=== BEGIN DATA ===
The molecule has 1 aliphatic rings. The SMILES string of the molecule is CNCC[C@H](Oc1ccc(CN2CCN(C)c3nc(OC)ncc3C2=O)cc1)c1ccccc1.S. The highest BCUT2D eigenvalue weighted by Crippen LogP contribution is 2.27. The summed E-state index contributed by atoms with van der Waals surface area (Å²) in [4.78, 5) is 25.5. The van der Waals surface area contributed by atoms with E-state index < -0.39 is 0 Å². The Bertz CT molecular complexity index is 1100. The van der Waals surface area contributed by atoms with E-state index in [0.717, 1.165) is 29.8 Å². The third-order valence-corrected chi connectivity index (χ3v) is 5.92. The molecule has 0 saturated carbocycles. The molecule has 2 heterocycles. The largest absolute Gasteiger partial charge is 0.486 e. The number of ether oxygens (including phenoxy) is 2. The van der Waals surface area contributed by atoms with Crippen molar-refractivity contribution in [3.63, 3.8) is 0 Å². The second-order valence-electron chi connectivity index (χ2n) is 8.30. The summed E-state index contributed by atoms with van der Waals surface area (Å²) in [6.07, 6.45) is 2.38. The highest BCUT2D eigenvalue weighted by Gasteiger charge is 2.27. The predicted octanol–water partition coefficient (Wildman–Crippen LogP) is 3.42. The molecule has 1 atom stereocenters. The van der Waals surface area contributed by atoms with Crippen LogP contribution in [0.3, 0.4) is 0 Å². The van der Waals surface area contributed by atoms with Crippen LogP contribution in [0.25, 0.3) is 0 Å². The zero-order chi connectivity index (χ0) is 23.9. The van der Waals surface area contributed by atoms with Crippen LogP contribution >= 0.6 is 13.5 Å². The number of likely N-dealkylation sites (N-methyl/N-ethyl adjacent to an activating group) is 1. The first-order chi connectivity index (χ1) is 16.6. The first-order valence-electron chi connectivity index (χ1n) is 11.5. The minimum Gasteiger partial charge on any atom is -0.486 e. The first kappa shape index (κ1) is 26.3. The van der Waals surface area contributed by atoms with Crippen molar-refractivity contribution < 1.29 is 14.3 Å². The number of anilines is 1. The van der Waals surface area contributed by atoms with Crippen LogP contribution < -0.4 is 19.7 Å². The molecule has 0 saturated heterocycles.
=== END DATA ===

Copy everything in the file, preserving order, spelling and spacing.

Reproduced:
The molecule has 1 aliphatic rings. The SMILES string of the molecule is CNCC[C@H](Oc1ccc(CN2CCN(C)c3nc(OC)ncc3C2=O)cc1)c1ccccc1.S. The highest BCUT2D eigenvalue weighted by Crippen LogP contribution is 2.27. The summed E-state index contributed by atoms with van der Waals surface area (Å²) in [4.78, 5) is 25.5. The van der Waals surface area contributed by atoms with E-state index < -0.39 is 0 Å². The Bertz CT molecular complexity index is 1100. The van der Waals surface area contributed by atoms with E-state index in [0.717, 1.165) is 29.8 Å². The third-order valence-corrected chi connectivity index (χ3v) is 5.92. The molecule has 0 saturated carbocycles. The molecule has 2 heterocycles. The largest absolute Gasteiger partial charge is 0.486 e. The number of ether oxygens (including phenoxy) is 2. The van der Waals surface area contributed by atoms with Crippen molar-refractivity contribution in [3.63, 3.8) is 0 Å². The second-order valence-electron chi connectivity index (χ2n) is 8.30. The summed E-state index contributed by atoms with van der Waals surface area (Å²) in [6.07, 6.45) is 2.38. The highest BCUT2D eigenvalue weighted by Gasteiger charge is 2.27. The predicted octanol–water partition coefficient (Wildman–Crippen LogP) is 3.42. The molecule has 1 atom stereocenters. The van der Waals surface area contributed by atoms with Crippen LogP contribution in [0.3, 0.4) is 0 Å². The van der Waals surface area contributed by atoms with Crippen LogP contribution in [0.25, 0.3) is 0 Å². The zero-order chi connectivity index (χ0) is 23.9. The van der Waals surface area contributed by atoms with Crippen LogP contribution >= 0.6 is 13.5 Å². The number of likely N-dealkylation sites (N-methyl/N-ethyl adjacent to an activating group) is 1. The first-order chi connectivity index (χ1) is 16.6. The first-order valence-electron chi connectivity index (χ1n) is 11.5. The minimum Gasteiger partial charge on any atom is -0.486 e. The first kappa shape index (κ1) is 26.3. The van der Waals surface area contributed by atoms with Crippen molar-refractivity contribution < 1.29 is 14.3 Å². The number of anilines is 1. The van der Waals surface area contributed by atoms with Crippen LogP contribution < -0.4 is 19.7 Å². The molecule has 0 saturated heterocycles.